DES MOINES, Iowa (KCRG) -- Right before the close of this year's state legislative session, lawmakers made some changes to the medical marijuana bill and sent it to the governor. Governor Kim Reynolds hasn't said if she will sign that bill.
The bill removes the three percent cap on THC in medical cannabis products. THC is the part of marijuana that gives someone a high. Iowa's five dispensaries will now be able to give out as much as 25 grams of THC during a 90 day period.
A medical professional who originally approved a patient to receive a medical cannabis card could apply for a waiver to exceed that total cap, upon approval of the medical cannabidiol board. The professional would have to prove that 25 grams would not be enough to treat the patient's condition, or that they have a terminal illness with less than a year to live.
The revision would also add "severe or chronic pain" as a potential qualifier for a patient to receive approval for medical cannabis products.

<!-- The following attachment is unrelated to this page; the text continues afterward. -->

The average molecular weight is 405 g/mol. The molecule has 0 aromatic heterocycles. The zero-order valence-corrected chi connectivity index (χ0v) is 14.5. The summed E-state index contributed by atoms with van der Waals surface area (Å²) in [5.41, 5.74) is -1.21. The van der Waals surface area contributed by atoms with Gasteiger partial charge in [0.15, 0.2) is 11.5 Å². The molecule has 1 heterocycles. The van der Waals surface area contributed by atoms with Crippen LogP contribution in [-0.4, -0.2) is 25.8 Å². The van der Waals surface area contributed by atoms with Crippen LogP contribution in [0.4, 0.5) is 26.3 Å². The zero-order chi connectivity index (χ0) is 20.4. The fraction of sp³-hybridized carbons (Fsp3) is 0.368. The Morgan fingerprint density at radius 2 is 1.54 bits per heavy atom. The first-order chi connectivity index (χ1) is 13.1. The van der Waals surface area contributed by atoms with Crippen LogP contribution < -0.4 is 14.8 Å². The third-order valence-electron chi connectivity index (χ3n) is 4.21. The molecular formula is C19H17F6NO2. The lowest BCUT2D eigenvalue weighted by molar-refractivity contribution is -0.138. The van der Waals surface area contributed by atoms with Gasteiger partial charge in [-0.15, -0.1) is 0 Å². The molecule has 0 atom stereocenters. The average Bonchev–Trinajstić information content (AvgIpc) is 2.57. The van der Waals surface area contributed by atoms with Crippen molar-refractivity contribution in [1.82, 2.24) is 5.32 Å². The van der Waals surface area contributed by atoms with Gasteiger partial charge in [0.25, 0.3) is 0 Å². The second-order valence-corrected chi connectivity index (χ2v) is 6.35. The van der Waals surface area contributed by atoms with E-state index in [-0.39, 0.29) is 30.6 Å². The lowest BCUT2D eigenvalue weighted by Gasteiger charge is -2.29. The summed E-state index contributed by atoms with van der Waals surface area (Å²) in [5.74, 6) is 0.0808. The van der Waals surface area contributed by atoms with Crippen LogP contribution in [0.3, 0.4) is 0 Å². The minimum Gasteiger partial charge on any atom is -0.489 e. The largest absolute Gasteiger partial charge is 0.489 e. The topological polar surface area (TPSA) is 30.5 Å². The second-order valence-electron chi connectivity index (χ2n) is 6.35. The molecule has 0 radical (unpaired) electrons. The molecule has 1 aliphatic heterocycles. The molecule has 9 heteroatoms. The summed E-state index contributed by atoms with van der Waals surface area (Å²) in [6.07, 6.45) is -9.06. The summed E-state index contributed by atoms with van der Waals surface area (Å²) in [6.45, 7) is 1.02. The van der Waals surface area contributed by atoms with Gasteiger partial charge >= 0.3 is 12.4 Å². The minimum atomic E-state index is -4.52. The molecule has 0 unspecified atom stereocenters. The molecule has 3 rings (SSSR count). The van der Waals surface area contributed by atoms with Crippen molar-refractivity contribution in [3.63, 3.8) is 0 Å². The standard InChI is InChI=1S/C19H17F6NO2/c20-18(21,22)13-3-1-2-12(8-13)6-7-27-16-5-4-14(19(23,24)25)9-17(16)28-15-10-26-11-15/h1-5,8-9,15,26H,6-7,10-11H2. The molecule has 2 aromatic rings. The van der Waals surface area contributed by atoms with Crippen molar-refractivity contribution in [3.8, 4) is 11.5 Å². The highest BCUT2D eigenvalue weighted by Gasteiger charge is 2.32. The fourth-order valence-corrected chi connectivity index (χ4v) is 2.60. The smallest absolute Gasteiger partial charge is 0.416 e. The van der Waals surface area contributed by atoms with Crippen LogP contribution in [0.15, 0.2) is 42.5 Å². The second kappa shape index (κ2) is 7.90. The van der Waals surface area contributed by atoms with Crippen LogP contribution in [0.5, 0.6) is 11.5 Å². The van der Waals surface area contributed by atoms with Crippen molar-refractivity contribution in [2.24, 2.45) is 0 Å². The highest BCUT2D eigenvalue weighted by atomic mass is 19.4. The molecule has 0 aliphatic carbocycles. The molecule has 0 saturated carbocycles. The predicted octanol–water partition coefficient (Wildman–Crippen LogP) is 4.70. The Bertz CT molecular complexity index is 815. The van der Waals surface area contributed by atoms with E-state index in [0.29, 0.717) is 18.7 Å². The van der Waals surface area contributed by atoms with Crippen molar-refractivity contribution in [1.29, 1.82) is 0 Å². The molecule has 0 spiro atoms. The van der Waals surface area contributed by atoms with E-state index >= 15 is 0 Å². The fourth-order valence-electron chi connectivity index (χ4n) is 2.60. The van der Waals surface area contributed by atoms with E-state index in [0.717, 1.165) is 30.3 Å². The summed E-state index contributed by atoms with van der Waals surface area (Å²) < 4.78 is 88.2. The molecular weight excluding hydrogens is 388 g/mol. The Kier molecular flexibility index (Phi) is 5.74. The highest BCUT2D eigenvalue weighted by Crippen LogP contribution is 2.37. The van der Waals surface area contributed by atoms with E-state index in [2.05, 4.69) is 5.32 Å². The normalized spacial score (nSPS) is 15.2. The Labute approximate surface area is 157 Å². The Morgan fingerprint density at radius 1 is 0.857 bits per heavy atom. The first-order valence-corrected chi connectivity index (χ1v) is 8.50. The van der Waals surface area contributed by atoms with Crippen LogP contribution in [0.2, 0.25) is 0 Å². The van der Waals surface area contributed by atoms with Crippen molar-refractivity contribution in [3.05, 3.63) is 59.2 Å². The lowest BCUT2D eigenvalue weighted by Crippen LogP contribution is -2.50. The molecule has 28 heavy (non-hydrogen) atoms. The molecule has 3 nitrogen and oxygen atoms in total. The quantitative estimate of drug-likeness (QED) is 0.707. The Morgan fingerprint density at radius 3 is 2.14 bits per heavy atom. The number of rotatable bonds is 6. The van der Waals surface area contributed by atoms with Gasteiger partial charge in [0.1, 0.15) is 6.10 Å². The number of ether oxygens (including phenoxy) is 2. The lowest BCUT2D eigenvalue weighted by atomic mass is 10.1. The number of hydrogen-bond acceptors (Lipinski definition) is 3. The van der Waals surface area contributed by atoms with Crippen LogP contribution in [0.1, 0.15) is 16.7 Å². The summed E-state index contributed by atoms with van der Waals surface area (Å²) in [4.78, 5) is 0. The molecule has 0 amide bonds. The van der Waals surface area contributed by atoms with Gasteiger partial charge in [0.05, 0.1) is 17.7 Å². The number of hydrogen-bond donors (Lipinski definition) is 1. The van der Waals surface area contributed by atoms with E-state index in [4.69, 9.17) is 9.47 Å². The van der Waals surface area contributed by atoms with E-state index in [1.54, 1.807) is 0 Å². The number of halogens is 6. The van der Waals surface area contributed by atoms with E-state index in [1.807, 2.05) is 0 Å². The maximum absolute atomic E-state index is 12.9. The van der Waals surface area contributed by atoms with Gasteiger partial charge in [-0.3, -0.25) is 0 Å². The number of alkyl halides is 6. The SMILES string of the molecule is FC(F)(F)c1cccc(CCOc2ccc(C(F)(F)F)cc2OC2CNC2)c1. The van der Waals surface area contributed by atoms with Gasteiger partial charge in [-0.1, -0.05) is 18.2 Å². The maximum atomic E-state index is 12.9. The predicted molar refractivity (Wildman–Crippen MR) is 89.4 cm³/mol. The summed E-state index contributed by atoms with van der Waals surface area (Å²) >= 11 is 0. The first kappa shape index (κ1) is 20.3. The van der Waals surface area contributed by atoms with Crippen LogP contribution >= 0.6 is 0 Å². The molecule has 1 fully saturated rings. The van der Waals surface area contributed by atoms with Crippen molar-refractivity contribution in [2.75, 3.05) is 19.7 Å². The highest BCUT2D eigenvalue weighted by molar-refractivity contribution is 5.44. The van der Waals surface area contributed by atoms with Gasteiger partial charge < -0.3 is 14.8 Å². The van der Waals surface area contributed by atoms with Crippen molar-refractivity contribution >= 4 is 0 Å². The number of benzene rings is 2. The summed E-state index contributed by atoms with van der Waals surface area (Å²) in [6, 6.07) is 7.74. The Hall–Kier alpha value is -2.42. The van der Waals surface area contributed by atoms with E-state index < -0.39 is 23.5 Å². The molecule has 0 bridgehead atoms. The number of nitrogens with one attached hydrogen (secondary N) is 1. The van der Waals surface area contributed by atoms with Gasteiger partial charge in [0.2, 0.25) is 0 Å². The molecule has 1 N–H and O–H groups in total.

The list of conditions the medical marijuana law covers now include multiple sclerosis, cancer, severe autism and epilepsy. West Des Moines mayor Steve Gaer says his daughter, who has epilepsy, has really benefited from being able to use medical marijuana.
"You can just tell her coordination has improved. She's happier. She's sleeping better. She eats better," Graer said.
Advanced registered nurse practitioners or licensed physicians assistants would be considered valid health care practitioners who could certify patients to receive a medical cannabis card under the changes, as opposed to just doctors or osteopaths currently.
Senator Brad Zaun says cannabis oil is an alternative to addictive painkillers, like opioids. Governor Reynolds has 30 days to sign the bill. She has not said whether or not she will.